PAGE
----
CUUC

CUUC

2018-01-04

From the Minister, Thu Jan 4

Last June, Unitarian Universalists adopted a Statement of Conscience on Income Inequality. (Read it HERE).

Should our congregation endorse this statement? Should we revise it, and then adopt it?

I suspect that we aren't all in perfect agreement about every provision of the Statement of Conscience. I'd love for us to have meaty, meaningful debate.

We will have an opportunity for engaging each others' thoughts on the various questions raised by the Statement of Conscience -- on Sun Jan 14, after the worship service.

Real debate! Democracy in action! What CAN we do to address the growing income inequality in the US? What is ours to do?

We need to know which provisions are the most important ones to debate. Please leave a comment on the post HERE and let us know what deletions, additions, or changes you'd like to suggest.

Plan to attend the Forum/Debate after the service on Sun Jan 14. There we'll have a chance to express pro and con views on amendments on specific provisions of the Statement.

You may find it helpful to review the sermon of Sun Nov 12 on "Income Inequality": START HERE.

Thank you!
Meredith
Check These Out!
  • The Common Reads for 2017-18 (yes, there are TWO): HERE
  • Statement of Conscience: Escalating Economic Inequity. Read the statement: HERE. Do you agree with all of it? Or would you amend, delete, or add parts? Please leave a comment HERE.
  • On the Journey: the January issue explores Resilience. Pick up a copy at CUUC, or view it HERE.
Let's Chat

The TCC (Tuesday Coffee Chat) is CANCELED for Tue Jan 9.
Every other Tuesday, I'll be at a coffee shop from 3-5pm -- for anyone who might find that a convenient way to get together with their minister.
  • Jan: The Cafe inside the Barnes and Noble at Vernon Hills Shopping Center, 680 White Plains Rd, Eastchester
  • Feb: The TCC comes to Irvington! Specific location TBA.
Drop by if you can! You can also make an appointment to see me at CUUC, or invite me to visit your home. Call Pam at the church office (914-946-1660) to schedule either.

New on The Liberal Pulpit

New posts include: the conclusion of last November's "Income Inequality" sermon, the beginning of December's "Embodiment" sermon, and the 34 questions of the "Questions" service.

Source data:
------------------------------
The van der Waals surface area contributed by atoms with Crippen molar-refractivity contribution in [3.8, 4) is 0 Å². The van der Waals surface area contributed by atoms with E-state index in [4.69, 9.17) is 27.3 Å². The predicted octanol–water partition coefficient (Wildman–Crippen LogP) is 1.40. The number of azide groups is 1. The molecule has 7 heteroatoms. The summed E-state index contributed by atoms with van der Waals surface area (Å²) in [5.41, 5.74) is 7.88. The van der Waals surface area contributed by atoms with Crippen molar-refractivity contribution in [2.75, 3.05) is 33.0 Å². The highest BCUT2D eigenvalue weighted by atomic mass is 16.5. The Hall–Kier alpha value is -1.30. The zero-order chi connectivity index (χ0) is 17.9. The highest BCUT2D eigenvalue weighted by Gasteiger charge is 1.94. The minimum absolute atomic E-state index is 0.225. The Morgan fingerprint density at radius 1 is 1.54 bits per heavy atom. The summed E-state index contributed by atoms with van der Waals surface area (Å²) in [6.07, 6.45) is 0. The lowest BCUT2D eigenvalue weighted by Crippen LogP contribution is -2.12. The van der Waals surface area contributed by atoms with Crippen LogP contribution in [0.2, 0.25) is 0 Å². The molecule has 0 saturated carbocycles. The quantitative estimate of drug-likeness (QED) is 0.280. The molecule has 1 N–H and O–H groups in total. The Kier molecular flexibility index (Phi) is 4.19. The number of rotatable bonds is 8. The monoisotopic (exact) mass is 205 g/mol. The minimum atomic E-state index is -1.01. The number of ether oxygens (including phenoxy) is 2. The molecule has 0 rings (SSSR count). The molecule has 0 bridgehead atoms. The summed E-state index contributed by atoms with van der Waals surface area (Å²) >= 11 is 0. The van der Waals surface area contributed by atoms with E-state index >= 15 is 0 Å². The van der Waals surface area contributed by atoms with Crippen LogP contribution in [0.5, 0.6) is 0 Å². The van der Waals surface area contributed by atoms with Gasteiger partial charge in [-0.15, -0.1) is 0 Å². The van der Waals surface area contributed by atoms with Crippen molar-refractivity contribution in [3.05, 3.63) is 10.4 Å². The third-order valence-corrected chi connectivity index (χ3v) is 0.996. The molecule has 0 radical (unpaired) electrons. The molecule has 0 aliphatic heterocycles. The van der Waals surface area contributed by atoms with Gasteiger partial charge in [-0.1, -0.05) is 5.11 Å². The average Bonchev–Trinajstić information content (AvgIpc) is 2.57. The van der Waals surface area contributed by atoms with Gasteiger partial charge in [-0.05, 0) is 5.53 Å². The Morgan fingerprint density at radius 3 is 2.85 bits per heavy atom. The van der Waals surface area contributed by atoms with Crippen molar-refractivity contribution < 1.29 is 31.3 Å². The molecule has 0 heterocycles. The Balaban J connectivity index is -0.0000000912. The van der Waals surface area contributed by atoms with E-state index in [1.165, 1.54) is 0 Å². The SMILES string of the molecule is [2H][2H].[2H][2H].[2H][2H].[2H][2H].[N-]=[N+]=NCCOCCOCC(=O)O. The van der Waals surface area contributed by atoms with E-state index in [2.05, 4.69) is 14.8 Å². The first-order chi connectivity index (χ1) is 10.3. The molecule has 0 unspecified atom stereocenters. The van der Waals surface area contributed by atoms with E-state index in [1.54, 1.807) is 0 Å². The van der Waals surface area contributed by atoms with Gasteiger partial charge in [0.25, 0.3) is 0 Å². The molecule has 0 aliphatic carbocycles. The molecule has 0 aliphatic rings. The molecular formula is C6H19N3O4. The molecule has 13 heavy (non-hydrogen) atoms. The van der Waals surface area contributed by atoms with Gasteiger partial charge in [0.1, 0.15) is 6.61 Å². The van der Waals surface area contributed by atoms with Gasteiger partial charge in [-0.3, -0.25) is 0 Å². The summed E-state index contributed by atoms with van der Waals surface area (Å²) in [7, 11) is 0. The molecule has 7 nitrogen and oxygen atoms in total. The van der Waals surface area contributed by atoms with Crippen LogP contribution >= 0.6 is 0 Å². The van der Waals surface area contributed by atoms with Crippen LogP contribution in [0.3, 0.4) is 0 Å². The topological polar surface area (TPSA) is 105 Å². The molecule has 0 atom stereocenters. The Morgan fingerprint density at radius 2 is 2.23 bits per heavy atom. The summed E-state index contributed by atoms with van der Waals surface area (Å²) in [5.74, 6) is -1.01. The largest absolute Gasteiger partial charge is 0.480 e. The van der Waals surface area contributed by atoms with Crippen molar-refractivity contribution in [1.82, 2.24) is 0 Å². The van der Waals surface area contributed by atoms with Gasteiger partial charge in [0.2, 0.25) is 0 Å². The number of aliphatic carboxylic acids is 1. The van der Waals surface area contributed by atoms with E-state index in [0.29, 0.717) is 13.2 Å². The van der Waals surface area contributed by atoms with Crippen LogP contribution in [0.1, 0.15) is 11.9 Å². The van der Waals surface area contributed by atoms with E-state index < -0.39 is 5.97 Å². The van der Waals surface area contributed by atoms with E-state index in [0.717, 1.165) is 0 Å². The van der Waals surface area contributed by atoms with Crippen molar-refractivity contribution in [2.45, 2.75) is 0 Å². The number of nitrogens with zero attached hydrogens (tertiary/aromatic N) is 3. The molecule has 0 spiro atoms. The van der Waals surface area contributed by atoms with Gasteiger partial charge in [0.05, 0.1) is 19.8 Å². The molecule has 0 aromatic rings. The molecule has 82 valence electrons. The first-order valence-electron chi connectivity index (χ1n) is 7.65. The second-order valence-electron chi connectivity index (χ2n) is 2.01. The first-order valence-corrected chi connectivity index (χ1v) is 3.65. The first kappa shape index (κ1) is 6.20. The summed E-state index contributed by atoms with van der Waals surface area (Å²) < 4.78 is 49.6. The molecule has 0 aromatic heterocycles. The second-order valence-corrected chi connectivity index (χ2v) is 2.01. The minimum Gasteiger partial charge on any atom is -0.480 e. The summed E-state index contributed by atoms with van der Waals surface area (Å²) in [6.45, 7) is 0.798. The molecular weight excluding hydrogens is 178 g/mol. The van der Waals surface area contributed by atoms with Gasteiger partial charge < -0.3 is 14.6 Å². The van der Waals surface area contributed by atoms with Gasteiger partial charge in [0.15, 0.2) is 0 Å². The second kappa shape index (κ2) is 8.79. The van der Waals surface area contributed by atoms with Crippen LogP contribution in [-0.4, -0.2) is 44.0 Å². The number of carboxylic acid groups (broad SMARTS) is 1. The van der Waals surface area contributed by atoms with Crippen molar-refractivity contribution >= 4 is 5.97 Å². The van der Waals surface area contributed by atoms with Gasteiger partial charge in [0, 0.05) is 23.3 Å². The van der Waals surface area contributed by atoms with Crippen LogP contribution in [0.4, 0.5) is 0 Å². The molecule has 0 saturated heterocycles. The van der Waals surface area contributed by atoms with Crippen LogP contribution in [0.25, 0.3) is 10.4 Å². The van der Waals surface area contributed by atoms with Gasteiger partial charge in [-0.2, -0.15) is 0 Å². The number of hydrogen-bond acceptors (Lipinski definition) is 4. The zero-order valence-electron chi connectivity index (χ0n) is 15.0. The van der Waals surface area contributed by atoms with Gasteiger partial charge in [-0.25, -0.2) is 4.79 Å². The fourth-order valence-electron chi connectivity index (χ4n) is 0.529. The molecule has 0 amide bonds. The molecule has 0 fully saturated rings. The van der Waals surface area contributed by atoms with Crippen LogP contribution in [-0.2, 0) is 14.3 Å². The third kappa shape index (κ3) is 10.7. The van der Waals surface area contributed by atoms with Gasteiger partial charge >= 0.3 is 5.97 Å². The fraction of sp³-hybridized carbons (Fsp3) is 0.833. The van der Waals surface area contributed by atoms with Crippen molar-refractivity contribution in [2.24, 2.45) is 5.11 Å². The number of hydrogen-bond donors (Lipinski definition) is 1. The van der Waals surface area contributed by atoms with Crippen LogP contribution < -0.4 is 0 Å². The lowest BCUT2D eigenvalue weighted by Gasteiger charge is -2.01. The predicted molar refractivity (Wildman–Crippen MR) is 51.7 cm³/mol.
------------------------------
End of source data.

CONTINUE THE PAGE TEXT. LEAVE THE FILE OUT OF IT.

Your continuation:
Index, with links, of past sermons: HERE.
Index, with links, of other reflections: HERE.

Practice of the Week

Take the Resilience Inventory. Do you constantly learn from experience? Have good relationships? Express feelings honestly? Sit in silence? Practice acceptance? Have self-esteem? Practice forgiveness? Have emotional flexibility, Find purpose? Expect things to work out well? Assessing yourself in these areas in these areas will show you where to focus in building your resilience. READ MORE

Your Moment of Zen

First Person Singular. A couplet from FitzGerald's translation of the Rubaiyat of Omar Khayyam (1048-1131): "Some little talk awhile of me and thee, /there seemed -- and then no more of thee and me." A different translation renders Khayyam's Persian as: "Behind the veil there is much talk about us, why /When the veil falls, neither you remain nor I." We do talk about ourselves. I talk about me, I talk about you, you talk about you, you talk about me, we all talk about each other. And yet there is no one there. And yet it would be foolish to try to get through a day without a sense of self and others. And yet that's an illusion. And yet necessary. And yet, and yet. Also, wolverine's are extraordinarily fierce; how is fierceness relevant?

Case
Wolverine came by unannounced one evening in early autumn.
"Hello," said Raven, "I'm Raven."
Wolverine said, "The Roshi is meeting this one for the first time."
Raven said, "Is that so? What happened to the first person singular?"
Wolverine said, "No-self has appeared."
Raven said, "Could've fooled me."
Verse
To watch a movie, two pointers
Moviegoers follow effortlessly:
Remember it's an illusion, and
Forget it's an illusion.
Let yourself be taken in, and
Step back out again.
Be in that reality, while
Knowing it isn't real.
To have a self, the same two pointers.
Case by Robert Aitken; introduction and verse by Meredith Garmon
Previous Moment of Zen
Saturday Zen Practice at CUUC: HERE

Other News for Sun Jan 7
RE News
Music News
The e-Communitarian
Practice: Take the Resilience Inventory

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